During the first half of 2018, we reached 223,000 women producers by lending to 183 agricultural businesses in Africa, Latin America, and Southeast Asia. We are pleased to share our Women in Agriculture Initiative 2018 mid-year report, which showcases our latest innovations in gender equity.
The world's 1.2 billion young people represent either a huge demographic challenge or a massive opportunity. By supporting agricultural businesses that recognize the necessity of investing in the next generation, we can ensure that opportunity is unlocked.
Since launching the Women in Agriculture Initiative (WAI) in 2012, we've seen again and again how gender-inclusive businesses help women grow a better future—for themselves and their communities. We are pleased to share our 2017 WAI annual report, which showcases how Root Capital is impacting the lives of rural women.
Rural women often face gendered barriers that limit their ability to be productive, control assets and incomes, and benefit equitably from their hard work. In 2016, Root Capital began disbursing Gender Equity Grants to client agricultural businesses to implement strategies aimed at improving women’s overall quality of life and their representation in the business. In this summary, we present an assessment of these activities and the reported results.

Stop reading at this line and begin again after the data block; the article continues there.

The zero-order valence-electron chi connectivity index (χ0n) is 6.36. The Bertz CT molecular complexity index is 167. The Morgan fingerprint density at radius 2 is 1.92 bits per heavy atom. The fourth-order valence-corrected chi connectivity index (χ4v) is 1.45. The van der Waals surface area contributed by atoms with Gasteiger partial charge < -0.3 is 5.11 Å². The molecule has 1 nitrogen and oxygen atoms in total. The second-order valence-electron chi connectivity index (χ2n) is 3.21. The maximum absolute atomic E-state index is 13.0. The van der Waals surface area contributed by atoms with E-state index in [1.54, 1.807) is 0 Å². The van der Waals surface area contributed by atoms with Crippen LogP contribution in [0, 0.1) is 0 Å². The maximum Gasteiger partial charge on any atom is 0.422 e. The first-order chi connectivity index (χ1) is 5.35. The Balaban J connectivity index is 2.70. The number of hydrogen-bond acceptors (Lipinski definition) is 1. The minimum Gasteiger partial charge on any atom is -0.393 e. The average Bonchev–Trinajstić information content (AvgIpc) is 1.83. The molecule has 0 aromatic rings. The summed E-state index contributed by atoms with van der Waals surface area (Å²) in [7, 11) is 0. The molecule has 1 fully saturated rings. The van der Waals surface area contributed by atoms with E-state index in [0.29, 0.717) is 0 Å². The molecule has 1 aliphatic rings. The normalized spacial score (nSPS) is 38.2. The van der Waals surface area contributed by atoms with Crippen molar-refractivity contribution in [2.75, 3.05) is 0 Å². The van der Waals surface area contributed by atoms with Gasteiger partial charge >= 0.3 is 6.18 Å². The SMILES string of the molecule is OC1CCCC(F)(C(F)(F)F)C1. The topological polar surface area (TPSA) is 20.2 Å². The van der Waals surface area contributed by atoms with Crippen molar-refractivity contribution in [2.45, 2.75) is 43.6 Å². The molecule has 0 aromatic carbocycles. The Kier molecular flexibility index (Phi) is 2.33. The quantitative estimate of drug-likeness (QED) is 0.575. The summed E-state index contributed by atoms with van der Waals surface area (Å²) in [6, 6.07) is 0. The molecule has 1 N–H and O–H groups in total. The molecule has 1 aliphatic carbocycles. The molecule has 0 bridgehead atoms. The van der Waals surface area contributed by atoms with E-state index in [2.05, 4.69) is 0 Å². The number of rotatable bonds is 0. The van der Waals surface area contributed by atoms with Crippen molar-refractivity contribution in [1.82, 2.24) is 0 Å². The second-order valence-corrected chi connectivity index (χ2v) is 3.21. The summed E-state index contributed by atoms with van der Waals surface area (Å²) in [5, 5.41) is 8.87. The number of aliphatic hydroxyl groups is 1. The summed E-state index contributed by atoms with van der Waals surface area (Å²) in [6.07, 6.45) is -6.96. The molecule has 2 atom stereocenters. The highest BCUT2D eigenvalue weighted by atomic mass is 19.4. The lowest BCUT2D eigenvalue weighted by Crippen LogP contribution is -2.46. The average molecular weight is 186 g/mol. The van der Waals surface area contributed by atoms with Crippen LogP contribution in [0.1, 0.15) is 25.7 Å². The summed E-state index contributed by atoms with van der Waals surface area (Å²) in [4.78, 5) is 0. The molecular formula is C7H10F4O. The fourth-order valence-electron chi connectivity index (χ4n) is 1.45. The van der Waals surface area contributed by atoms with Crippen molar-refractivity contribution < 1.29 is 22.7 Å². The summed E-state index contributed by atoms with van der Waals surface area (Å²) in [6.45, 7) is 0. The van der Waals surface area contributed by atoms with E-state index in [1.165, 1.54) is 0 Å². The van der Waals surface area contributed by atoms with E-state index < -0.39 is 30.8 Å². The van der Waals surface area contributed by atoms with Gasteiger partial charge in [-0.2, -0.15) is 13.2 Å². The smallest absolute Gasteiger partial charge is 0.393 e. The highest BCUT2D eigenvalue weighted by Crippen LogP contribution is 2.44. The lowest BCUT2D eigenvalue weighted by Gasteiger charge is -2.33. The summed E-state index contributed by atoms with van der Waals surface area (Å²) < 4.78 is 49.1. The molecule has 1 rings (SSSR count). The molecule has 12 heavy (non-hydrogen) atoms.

The impacting investing sector has long lacked the right tools to ensure critical dollars are allocated in a way that generates both impact and revenue. In the Stanford Social Innovation Review, we introduce the “efficient impact frontier,” a powerful approach to building a portfolio with the greatest possible impact for the level of expected return.
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At Root Capital, we believe fiercely that women are critical to breaking the cycle of poverty, hunger, and environmental degradation in rural areas of the developing world. That's why we're thrilled to share our 2016 Women in Agriculture Annual Report, which details the progress we’ve made over the last year through the WAI and the strategies we’ve implemented to increase economic opportunities for women around the world.
As part of the aptly named Partners in Food Solutions (PFS), some of the world’s largest food and agricultural companies are harnessing 693 years of combined experience to strengthen small- and medium-sized enterprises throughout Africa.
Today, millions of the world’s most vulnerable people are fleeing from places where agriculture remains the backbone of rural economies, as the dire consequences of climate change—crop failure due to drought, for example—come into focus.
By issuing the first U.S. corporate sustainability bond, Starbucks can generate yield for financiers and farmers alike.
A lack of reliable information is among the most frustrating obstacles to unlocking the potential of agriculture. But as investment in AgTech heats up, what value does big data offer small-scale farmers at the end of dirt roads in the hardest-to-serve markets on earth?